By Gary Minor, Faculty Member, Criminal Justice at American Military University
Unmanned aerial systems (UAS), more commonly known as drones, are being used by everyone from local residents for bird’s-eye views to police agencies for investigations and news media outlets for enhanced news coverage. Only recently have federal agencies and the court system started to address and regulate the use of drones.
In February, Dr. Chuck Russo, program director of AMU’s criminal justice program, wrote about the FAA’s proposed rule changes regarding the public and commercial use of unmanned UASs not long after one crashed on the White House lawn. The FAA’s proposal prohibits the operation of an aircraft unless it is registered, requires pilot training, and contains other changes that will likely be welcomed by public safety agencies.
However, such regulations mean that public safety agencies will need to adopt new policies and procedures for how they operate drones as well as how they handle encounters with citizen-operated drones.
One question Dr. Russo posed in his article was: What do agencies do in the case of drones flying over active crash scenes? That exact scenario was recently addressed in the courts with the case Rivera v. Foley.
You can read a more thorough account of the incident in The Washington Post, but here it is in a nutshell:
Plaintiff Pedro Rivera, who is a photographer and editor for a local TV station, heard on a police scanner that there was a major car accident in the city of Hartford, Conn. He took his remote-controlled drone to the scene and took pictures and video footage by hovering the drone about 150 feet above the accident.
Police officer Edward Yergeau and other officers approached Rivera, demanded his ID, and questioned him. Rivera stated that he was a journalist and wasn’t acting as an employee at that moment, but admitted that he does sometimes forward video to the station. Police demanded that he stop operating the drone and leave. Officers complained to Rivera’s supervisor at the station claiming that he had interfered with the agency’s investigation and compromised the integrity of the scene. Due to the officer’s complaint, Rivera was suspended from work for at least a week.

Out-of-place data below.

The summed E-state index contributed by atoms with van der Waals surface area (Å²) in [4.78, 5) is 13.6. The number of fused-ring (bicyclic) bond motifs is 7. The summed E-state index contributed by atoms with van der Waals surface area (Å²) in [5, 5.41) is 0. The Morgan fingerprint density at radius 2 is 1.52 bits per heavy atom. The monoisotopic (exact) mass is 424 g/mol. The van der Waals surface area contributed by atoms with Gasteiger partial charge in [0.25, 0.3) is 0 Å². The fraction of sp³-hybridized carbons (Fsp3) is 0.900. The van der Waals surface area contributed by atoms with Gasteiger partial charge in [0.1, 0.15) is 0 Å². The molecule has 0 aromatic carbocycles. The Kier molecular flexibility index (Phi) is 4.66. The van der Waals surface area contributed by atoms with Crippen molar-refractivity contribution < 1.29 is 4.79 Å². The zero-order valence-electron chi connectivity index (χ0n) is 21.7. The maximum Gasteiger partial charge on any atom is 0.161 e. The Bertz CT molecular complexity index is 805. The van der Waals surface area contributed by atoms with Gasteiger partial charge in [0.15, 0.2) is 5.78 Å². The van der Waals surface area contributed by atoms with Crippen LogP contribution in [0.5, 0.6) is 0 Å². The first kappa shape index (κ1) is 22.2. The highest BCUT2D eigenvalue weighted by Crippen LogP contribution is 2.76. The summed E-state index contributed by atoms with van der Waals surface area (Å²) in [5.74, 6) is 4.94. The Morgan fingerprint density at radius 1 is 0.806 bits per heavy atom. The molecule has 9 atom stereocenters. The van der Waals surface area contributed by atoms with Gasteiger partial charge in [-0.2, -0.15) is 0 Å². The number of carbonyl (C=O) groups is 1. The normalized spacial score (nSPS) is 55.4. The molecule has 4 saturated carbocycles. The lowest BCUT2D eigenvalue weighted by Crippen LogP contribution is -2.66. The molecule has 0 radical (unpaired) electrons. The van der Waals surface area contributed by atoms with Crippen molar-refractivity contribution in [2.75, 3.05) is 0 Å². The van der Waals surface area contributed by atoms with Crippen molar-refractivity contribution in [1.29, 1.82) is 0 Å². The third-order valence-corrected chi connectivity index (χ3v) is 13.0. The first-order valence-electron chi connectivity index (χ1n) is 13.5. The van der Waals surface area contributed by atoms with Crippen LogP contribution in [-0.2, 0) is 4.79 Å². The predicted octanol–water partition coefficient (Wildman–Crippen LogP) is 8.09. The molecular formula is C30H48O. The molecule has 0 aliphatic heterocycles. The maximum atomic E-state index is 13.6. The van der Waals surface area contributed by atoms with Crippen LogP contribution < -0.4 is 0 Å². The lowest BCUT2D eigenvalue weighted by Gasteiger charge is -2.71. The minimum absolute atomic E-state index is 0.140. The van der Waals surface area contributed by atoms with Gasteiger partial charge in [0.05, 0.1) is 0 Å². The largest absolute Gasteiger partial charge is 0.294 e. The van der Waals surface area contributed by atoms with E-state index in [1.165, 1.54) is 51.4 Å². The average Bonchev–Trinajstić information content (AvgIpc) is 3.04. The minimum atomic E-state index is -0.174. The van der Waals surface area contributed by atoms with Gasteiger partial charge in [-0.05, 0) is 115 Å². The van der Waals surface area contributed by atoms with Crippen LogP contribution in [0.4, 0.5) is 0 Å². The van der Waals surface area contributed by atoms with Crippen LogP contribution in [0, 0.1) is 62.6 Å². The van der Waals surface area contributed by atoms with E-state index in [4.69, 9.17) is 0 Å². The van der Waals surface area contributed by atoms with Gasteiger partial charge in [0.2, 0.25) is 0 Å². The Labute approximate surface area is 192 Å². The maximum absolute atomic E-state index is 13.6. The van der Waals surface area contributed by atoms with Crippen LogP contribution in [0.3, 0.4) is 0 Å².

The Court Ruling
There were three main issues that the district court needed to address in this case regarding whether the:
- Police had qualified immunity.
- Plaintiff properly brought his suit.
- Appellate court had ever rendered a decision granting First Amendment rights to film police in action.
Qualified Immunity Issue
The suit was filed under 42 USC 1983, which means that the government employee committed a wrongful act under color of law. In a Section 1983 case, a municipal officer performing discretionary functions may be shielded from liability in his individual capacity based on qualified immunity.
The purpose of qualified immunity is to protect officials when they must make difficult on-the-job decisions. The two-pronged qualified-immunity inquiry asks whether “the facts alleged show the officer’s conduct violated a constitutional right” and if so, “whether the right was clearly established” such that “it would be clear to a reasonable officer that his conduct was unlawful in the situation he confronted.”